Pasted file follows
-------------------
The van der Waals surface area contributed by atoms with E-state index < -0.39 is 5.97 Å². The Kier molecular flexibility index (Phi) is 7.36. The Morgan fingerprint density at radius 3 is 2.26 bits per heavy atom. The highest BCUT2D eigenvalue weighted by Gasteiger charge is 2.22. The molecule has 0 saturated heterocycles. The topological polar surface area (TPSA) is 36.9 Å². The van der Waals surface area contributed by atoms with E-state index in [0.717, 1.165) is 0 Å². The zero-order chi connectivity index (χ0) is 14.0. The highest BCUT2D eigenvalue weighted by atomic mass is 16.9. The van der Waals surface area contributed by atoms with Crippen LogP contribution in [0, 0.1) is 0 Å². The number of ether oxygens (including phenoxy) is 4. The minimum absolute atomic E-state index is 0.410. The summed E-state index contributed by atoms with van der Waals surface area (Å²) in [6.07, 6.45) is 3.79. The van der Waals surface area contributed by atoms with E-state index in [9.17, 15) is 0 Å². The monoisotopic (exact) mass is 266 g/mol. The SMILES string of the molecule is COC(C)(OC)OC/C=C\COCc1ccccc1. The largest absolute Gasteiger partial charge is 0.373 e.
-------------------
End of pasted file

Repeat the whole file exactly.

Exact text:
The van der Waals surface area contributed by atoms with E-state index < -0.39 is 5.97 Å². The Kier molecular flexibility index (Phi) is 7.36. The Morgan fingerprint density at radius 3 is 2.26 bits per heavy atom. The highest BCUT2D eigenvalue weighted by Gasteiger charge is 2.22. The molecule has 0 saturated heterocycles. The topological polar surface area (TPSA) is 36.9 Å². The van der Waals surface area contributed by atoms with E-state index in [0.717, 1.165) is 0 Å². The zero-order chi connectivity index (χ0) is 14.0. The highest BCUT2D eigenvalue weighted by atomic mass is 16.9. The van der Waals surface area contributed by atoms with Crippen LogP contribution in [0, 0.1) is 0 Å². The number of ether oxygens (including phenoxy) is 4. The minimum absolute atomic E-state index is 0.410. The summed E-state index contributed by atoms with van der Waals surface area (Å²) in [6.07, 6.45) is 3.79. The van der Waals surface area contributed by atoms with E-state index in [9.17, 15) is 0 Å². The monoisotopic (exact) mass is 266 g/mol. The SMILES string of the molecule is COC(C)(OC)OC/C=C\COCc1ccccc1. The largest absolute Gasteiger partial charge is 0.373 e.